On Thursday, that possibility became less far-fetched. Alexander was a surprise participant as the 49ers had a bye-week practice. In conjunction with Alexander's appearance, the 49ers opened his practice window to return from the injury, clearing the path for a possible return.
Asked how practice went and how he was feeling, Alexander turned to his favorite word: "Legendary," Alexander said, smiling. "I'm just happy to be back out there. It was fun to be back and just trying to get ready."
On Monday, Shanahan indicated the possibility of a return for Alexander had grown more real, but it would be more likely for a possible NFC Championship Game Jan. 19 rather than the team's first playoff game Jan. 11. "He's coming along," Shanahan said. "There's definitely going to be a chance. I don't think that will be this week, but if we're fortunate enough to win our first game, I think he could have a chance after that. We're still holding out hope for that, but we'll see how it goes over these next couple weeks."
Alexander, who said he is planning to return whenever the coaching staff tells him he can, suffered the injury Oct. 31 and landed on injured reserve Nov. 5. League rules stipulate that before he could open his practice window, he had to be on that list for eight weeks. Now, the Niners have a three-week period in which they can bring him back to the active roster.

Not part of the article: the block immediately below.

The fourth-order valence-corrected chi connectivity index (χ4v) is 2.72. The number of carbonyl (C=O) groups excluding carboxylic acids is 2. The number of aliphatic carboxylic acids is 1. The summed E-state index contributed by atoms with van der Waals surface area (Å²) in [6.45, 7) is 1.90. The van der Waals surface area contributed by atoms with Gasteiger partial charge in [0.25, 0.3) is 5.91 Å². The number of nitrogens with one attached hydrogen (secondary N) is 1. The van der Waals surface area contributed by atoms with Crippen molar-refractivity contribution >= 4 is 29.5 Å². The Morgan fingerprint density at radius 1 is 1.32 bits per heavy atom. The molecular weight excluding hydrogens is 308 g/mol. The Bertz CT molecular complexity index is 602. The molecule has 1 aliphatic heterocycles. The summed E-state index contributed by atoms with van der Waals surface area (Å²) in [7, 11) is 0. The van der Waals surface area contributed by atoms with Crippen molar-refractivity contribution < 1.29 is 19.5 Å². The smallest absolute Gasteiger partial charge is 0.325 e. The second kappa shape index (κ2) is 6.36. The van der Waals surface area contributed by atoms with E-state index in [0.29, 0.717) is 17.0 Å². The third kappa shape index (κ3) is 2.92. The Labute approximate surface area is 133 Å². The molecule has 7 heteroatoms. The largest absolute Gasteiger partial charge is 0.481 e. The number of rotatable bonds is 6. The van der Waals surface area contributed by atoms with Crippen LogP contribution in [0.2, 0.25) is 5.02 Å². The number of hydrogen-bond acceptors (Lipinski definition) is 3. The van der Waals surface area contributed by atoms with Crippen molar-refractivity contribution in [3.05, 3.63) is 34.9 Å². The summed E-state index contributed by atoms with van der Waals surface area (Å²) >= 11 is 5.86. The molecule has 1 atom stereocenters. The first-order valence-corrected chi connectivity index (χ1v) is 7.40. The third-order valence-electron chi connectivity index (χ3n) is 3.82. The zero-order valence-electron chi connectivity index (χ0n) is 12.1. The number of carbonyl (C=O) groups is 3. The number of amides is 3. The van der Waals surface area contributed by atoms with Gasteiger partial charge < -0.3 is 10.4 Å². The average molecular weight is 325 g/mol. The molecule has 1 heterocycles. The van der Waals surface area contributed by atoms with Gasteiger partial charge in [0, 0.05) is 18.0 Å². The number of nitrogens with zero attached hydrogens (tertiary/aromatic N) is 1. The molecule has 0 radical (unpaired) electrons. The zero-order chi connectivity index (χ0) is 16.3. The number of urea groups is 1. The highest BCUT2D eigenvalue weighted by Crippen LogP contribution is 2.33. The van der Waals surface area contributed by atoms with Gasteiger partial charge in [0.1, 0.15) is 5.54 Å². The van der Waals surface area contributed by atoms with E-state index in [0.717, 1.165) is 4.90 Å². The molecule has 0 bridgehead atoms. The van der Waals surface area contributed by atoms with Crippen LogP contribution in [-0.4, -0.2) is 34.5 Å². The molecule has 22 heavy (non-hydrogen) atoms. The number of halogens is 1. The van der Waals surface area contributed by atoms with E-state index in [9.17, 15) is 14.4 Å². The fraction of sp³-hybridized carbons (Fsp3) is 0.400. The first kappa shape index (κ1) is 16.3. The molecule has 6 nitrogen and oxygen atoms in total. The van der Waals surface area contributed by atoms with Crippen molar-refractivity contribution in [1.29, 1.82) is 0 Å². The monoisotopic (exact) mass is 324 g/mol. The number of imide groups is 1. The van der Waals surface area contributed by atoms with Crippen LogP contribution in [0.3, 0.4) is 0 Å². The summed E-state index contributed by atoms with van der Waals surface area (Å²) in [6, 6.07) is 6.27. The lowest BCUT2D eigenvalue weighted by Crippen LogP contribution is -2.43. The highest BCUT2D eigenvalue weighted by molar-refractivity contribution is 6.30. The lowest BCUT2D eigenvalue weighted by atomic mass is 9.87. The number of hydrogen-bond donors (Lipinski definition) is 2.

He can be activated at any point during that time as he attempts to follow in the footsteps of Houston Texans defensive lineman J.J. Watt. Watt suffered the same injury four days before Alexander and returned to practice Dec. 24. He was activated Tuesday and is expected to play Saturday against the Buffalo Bills.
Alexander, 25, said Thursday that he has been in touch with Watt during this process, knowing he was going through something similar.
"I talked to him," Alexander said. "I'm happy to see him back. I can't wait to see him play on Saturday. He lifted me up, too, a little bit. I appreciate him."
The 49ers brought back defensive lineman Kentavius Street from injured reserve earlier this season, which means if Alexander is activated, he's the last player who could return from IR.
The 49ers signed Alexander to a four-year, $54 million contract March 13, making him one of the league's highest-paid linebackers. He quickly brought return on investment as one of the league's better coverage linebackers as well as being an emotional leader for the defense. In eight games, he had 34 tackles, an interception, four passes defended and a forced fumble.
Although a torn pectoral muscle -- and the accompanying surgery -- usually requires about a six-month recovery, Alexander said he never put any limit on when he could be back.
"That's always my mindset," Alexander said. "I never put a hold on me. Wherever my mind takes me, that's where I'm gonna go."